Why Warren Buffett Wants To Pay Higher Taxes

Filed Under (The HELL You Say!) by Zooty Carlisle on 15-08-2011

Unless you’ve had your head buried in the sand, your all but too familiar with billionaire Warren Buffett’s quotes about him wanting to pay much more in taxes. Well, Mr. Buffett wrote a small piece in the New York Times today, where he bragged  “Last year my federal tax bill — the income tax I paid, as well as payroll taxes paid by me and on my behalf – was $6,938,744. That sounds like a lot of money. But what I paid was only 17.4 percent of my taxable income – and that’s actually a lower percentage than was paid by any of the other 20 people in our office. Their tax burdens ranged from 33 percent to 41 percent and averaged 36 percent.

What he says is basically true. But it’s incredibly misleading, because he’s leaving out the effect of the corporate income tax. There’s basically two primary ways in which corporate dividends are taxed. First, they can be taxed as the income of the people who get them. Second, you can tax the profits at the corporate level, and then the dividends are tax-free to the recipients.

Corporate profits are subject to corporate profits tax, which comes out to an average of roughly 35%. Then the dividends are taxed again once they get into the hands of the recipients at a rate of about 15%. What this means, is that the effective tax rate on Buffett’s dividends from his company Berkshire Hathaway, was not the 17.4% that he’s using in the calculation he stated in the New York Times.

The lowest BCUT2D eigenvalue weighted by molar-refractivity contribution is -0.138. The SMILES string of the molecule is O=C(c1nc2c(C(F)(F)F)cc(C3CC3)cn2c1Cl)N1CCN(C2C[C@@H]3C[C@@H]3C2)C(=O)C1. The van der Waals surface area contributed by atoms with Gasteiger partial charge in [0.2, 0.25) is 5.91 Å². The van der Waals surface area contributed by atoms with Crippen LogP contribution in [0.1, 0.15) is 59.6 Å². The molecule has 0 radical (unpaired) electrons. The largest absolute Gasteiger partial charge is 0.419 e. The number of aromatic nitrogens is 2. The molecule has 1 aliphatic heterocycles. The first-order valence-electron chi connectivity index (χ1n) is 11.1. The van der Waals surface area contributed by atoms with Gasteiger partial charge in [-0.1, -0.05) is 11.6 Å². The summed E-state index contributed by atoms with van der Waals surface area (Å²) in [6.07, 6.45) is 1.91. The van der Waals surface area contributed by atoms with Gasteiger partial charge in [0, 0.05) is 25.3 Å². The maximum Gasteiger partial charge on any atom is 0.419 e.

Mr. Buffett isn’t being exactly forthcoming in the real reason that he doesn’t pay much income tax compared to the huge fortune he has amassed. And oddly enough his dirty little secret is hiding in plain sight. And is hiding in plain sight, because Mr. Buffett has actually told us what it is.

And that secret can be found in one of his most favorite quotes “Our favorite holding period is forever.” What exactly does that mean? Simply this; you only pay income tax at a rate on actual and realized appreciation. Basically, if you never sell it, technically you have no profit!  Any type of investment with a holding period of “forever” incurs a capital gains tax of 0%.  And all this time, those assets (and the person who owns them) continues to appreciate, while all along making the holder of those assets more and more wealthy.

That’s the real reason Warren Buffett does not pay a lot of income taxes. So, for Mr. Buffett to appear to be so gallant and magnanimous by volunteering to pay more taxes, the way the tax code is presently structured, he never will.

Isn’t it wonderful to be seen as so very philanthropic and giving, when you really have nothing to risk?

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